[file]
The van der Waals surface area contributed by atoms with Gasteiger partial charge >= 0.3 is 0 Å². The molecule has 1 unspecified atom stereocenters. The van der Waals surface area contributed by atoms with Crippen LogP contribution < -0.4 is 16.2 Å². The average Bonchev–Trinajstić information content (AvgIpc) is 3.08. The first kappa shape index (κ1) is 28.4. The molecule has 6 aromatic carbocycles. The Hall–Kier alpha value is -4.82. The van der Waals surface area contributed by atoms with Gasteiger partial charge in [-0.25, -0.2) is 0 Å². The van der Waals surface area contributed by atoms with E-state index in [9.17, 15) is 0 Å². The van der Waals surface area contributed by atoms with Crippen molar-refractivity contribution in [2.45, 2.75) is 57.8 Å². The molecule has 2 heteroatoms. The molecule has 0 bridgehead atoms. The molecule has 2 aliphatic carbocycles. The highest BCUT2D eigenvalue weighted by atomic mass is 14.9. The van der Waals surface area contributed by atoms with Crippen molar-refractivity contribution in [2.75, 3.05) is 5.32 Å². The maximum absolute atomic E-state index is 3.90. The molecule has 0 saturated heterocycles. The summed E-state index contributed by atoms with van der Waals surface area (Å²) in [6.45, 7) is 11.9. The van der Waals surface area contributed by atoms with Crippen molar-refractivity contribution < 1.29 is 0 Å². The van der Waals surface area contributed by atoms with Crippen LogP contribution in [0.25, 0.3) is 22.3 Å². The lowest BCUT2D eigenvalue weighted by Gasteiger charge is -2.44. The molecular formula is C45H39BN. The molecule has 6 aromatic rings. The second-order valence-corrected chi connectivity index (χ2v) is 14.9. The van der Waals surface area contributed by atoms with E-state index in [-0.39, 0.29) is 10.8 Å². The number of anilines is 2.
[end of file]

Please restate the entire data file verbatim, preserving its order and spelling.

The van der Waals surface area contributed by atoms with Gasteiger partial charge >= 0.3 is 0 Å². The molecule has 1 unspecified atom stereocenters. The van der Waals surface area contributed by atoms with Crippen LogP contribution < -0.4 is 16.2 Å². The average Bonchev–Trinajstić information content (AvgIpc) is 3.08. The first kappa shape index (κ1) is 28.4. The molecule has 6 aromatic carbocycles. The Hall–Kier alpha value is -4.82. The van der Waals surface area contributed by atoms with Gasteiger partial charge in [-0.25, -0.2) is 0 Å². The van der Waals surface area contributed by atoms with E-state index in [9.17, 15) is 0 Å². The van der Waals surface area contributed by atoms with Crippen molar-refractivity contribution in [2.45, 2.75) is 57.8 Å². The molecule has 2 heteroatoms. The molecule has 0 bridgehead atoms. The molecule has 2 aliphatic carbocycles. The highest BCUT2D eigenvalue weighted by atomic mass is 14.9. The van der Waals surface area contributed by atoms with Crippen molar-refractivity contribution in [2.75, 3.05) is 5.32 Å². The maximum absolute atomic E-state index is 3.90. The molecule has 0 saturated heterocycles. The summed E-state index contributed by atoms with van der Waals surface area (Å²) in [6.45, 7) is 11.9. The van der Waals surface area contributed by atoms with Crippen molar-refractivity contribution < 1.29 is 0 Å². The van der Waals surface area contributed by atoms with Crippen LogP contribution in [0.25, 0.3) is 22.3 Å². The lowest BCUT2D eigenvalue weighted by Gasteiger charge is -2.44. The molecular formula is C45H39BN. The molecule has 6 aromatic rings. The second-order valence-corrected chi connectivity index (χ2v) is 14.9. The van der Waals surface area contributed by atoms with E-state index in [-0.39, 0.29) is 10.8 Å². The number of anilines is 2.